I felt it. I felt motherhood. I felt it in the stillness that folded around me in my busy, noisy office where I took the call from the adoption agency that told me she was born. I knew it by the way my breath left my body and I didn’t need to draw more oxygen into my lungs for days – not until I finally got to see my baby and lift her up in my rock-steady hands and rest her sweet head on my shoulder. These hands knew preemies well, having helped my sister care for her preemie twins when I was a teenager. I saw my daughter, held my daughter, for the first time two days after I became her mother; took her home from the hospital three days after we met.

My husband and I had just three days and two nights to transition our lives and our home from childless to child-centered. We’d drive from Baltimore to Prince George’s Hospital every day to visit Sierra for as long as staff would let us stay — and stop at Babies R Us on the way home to buy as much infant gear as we could stuff into our car each trip: a crib, changing table, glider rocker and ottoman, onesies, rattles, bottles, diapers, booties, sleepers, stroller, sheets, pacifiers, diaper genie, car seat…

When we’d arrive home with the bounty each night, we’d spend the rest of the evening assembling everything and setting up the nursery. It was just us. We had no family in the state, no church home, and few available friends as we were relatively recent transplants to the area.

As we’d build the furniture, we’d turn over every medical opinion and report we’d heard that day about the health of our daughter. We’d spin it around and around like screws into misfitting pilot holes. The information was confusing and troubling, flat out frightening at times. This baby had yet to pass through our front door or rest her body on these newly-purchased giraffe-speckled crib sheets, but she couldn’t have been more our own. We agonized over her potential future, like any new parent who had been told their newborn may be at risk for… What? Some vaguely awful uncertainty. We worried for her, but I sought to adopt, in addition to my baby girl, my Grandma Jo’s advice to ‘not borrow trouble.’ So began this parenting journey of dealing with whatever this particular moment offered, reveling it or reviling it accordingly, but keeping the focus on right here, right now. (…there is no other place I’d rather be :))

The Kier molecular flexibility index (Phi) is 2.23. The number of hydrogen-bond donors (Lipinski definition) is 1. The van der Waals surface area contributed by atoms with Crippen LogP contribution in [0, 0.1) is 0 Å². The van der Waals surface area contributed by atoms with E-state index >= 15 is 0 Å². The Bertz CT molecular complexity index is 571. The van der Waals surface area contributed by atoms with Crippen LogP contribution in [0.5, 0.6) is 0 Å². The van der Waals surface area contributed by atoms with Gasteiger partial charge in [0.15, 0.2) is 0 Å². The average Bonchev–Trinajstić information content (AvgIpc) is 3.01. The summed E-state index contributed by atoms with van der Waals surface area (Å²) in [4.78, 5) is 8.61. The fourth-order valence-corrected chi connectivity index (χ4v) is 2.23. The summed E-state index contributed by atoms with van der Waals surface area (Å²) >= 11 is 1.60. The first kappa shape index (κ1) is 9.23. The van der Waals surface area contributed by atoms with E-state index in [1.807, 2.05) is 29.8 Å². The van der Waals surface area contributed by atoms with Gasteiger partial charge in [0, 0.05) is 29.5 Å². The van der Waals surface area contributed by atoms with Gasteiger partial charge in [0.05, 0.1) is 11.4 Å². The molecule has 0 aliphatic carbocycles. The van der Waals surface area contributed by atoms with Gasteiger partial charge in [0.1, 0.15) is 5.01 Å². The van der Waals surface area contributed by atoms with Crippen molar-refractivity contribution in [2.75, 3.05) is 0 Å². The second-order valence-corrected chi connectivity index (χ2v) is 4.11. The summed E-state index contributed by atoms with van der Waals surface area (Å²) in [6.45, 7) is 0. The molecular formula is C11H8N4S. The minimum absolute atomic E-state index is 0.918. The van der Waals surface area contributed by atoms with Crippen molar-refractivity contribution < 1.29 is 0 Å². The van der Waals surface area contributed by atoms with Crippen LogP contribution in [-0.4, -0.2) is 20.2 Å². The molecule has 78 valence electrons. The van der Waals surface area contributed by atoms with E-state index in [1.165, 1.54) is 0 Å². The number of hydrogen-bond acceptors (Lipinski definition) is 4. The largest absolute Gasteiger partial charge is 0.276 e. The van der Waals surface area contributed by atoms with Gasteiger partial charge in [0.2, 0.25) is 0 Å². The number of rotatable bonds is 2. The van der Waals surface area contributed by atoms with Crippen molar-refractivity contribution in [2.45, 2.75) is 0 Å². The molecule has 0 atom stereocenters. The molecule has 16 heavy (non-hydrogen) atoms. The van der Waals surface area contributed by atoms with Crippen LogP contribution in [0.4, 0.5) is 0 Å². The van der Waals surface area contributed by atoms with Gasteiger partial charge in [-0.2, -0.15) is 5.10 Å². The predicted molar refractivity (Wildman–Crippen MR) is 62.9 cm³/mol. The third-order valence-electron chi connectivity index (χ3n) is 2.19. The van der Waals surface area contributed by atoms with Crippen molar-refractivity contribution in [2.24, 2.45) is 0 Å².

My baby girl made me her mother the minute I knew she existed. Later, when I gave birth to a son, it was clear to me that love arrived no differently. Not with adoption. Not with birth. I’d always suspected that and claimed as much, but how could I really know, until I had experienced becoming a parent both ways? How your child comes into your life is irrelevant. That they do, is all that truly matters.

As to the rest, what happens, happens. Parents dream of bringing a healthy child into their home. Dream of the best possible outcome for the baby. Want the world for their child, and hope that the world will always be kind and generous and gracious to their offspring. Some get mostly that, others don’t. We are all fragile, imperfect beings. Babies arrive DNA already spun and as dads and moms we do your best to help them achieve the most they possibly can with that glorious, preset double helix.

We love them. We love them strand for astounding strand, regardless of how or when or why they arrived in the shelter of our arms and homes and hearts.

I love my daughter, who grows older and yet doesn’t grow up the same way most other children do. Happy 21st Gotcha Day to my remarkable Sierra Jule. Thank you for confirming for me love is love is love is love. That we eventually found each other is what matters. That I get the honor of being your mother…is everything.


October 23, 2016
Julie Ayers

Rescue Mom